A waste management expert in Samoa says old tsunami rubbish recently cleared from Manono Island beaches has been positive for locals, tourists and turtles.
A pollution advisor with the Pacific Regional Environment Programme, Dr David Haynes, says hundreds of bags of debris were removed by island residents and volunteers.
He says the clean-up was a great chance to educate people about composting and recycling.
He says the project is an important step in helping sea life as well as building tourism.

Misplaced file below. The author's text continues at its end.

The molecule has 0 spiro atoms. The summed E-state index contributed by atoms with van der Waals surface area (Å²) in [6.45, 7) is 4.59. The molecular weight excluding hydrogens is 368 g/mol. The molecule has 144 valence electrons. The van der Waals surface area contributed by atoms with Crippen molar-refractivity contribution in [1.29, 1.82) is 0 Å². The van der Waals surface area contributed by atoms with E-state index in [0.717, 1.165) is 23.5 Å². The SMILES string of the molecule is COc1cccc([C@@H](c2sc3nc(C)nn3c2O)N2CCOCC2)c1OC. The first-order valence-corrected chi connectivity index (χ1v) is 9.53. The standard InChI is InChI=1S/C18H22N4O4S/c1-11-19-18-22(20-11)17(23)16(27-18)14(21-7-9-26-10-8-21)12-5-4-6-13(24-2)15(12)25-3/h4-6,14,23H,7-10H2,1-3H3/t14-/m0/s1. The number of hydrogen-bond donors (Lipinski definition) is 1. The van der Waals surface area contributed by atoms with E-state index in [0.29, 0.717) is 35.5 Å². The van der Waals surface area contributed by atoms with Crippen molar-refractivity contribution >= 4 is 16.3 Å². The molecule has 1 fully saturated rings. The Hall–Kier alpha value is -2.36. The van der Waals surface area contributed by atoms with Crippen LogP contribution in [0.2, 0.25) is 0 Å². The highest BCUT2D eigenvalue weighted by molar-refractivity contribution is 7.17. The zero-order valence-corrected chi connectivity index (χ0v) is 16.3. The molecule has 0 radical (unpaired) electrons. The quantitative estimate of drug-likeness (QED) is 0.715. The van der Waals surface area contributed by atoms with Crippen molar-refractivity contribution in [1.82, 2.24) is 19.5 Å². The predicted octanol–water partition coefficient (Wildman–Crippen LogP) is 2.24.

"The last thing you need is tourist arriving on a boat and having to walk through rubbish I guess. But I think the other important thing from our perspective is that particularly waste plastics can have a really detrimental effect on turtles and they're a very important local species here. We've all seen pictures of marine life, birds and fish and so on, reptiles, with the six pack plastic container around their neck and they're slowly choking to death."
Dr David Haynes says wind and wave action has re-deposited a lot of rubbish back on the shorelines and international ocean litter is a huge ongoing problem meaning communities must be vigilant.